Africa, Africa children, Africa women, amboseli national park, children health, community health, economy, empowering women, food security, future fortified, global alliance, growth and development children, human rights, Kenya, Kenya children, kenya culture, Kenya drought, kenya economy, kenya malnutrition, Kenya mothers, kenya women, maasai culture, MDGs, metered, namanga health clinic, nutrition packets, peace, power women, pregnant women kenya, prenatal care Kenya, women advocates, women and children, women and conflict, women empowerment, women humanitarians, women leaders, women leadership, women's advocacy, women's health, women's rights
Adrianna Logalbo – Diplomatic Courier – Friday, 15 March 2013 (originally published 12 Mar)
On a recent trip to Kenya, I was fortunate to meet several women who are, in their own ways, combating the urgent yet often hidden problem of malnutrition, and I was reminded once again of the power women have to truly change the world. With support from individuals, partners, and the government, these women are helping their children grow and thrive, creating healthier futures for their families and communities, and nourishing the next generation.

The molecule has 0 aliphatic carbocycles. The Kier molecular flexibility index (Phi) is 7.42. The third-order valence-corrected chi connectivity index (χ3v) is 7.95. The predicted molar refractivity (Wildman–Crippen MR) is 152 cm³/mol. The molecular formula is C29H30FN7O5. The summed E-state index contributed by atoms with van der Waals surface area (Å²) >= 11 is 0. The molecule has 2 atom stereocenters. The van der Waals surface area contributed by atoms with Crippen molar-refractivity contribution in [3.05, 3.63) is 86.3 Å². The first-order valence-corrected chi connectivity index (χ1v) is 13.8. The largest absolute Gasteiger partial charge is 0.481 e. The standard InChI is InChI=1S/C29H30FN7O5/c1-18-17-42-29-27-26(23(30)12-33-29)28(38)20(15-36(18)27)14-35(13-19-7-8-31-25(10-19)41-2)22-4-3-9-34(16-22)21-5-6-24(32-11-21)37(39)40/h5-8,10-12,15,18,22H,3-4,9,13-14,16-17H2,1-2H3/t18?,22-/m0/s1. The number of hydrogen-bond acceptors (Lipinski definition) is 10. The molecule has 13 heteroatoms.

Anna, one of the loveliest women I have ever met, is a perfect example. I met Anna at the Namanga Health Clinic, a health facility in a border town in southern Kenya. With the help of Gladys, an outspoken community health worker whose English far exceeds my Swahili, Anna told me that at 26 years old, she has six children, the youngest of which – Lamayan – is just 9 months old.
Anna spends her days in the local market, selling traditional Massai beaded necklaces. While we are only a short 30 miles from Amboseli National Park, she tells me there isn’t much tourism in the area, making it difficult to sell enough necklaces to earn the 200 Kenyan Shillings she needs every day to buy food like Unga (Ugali flour), Mchele (rice), and Ndizi (bananas). It is normal for Anna and her family to eat a simple meal of porridge in the morning and rice in the evening . . .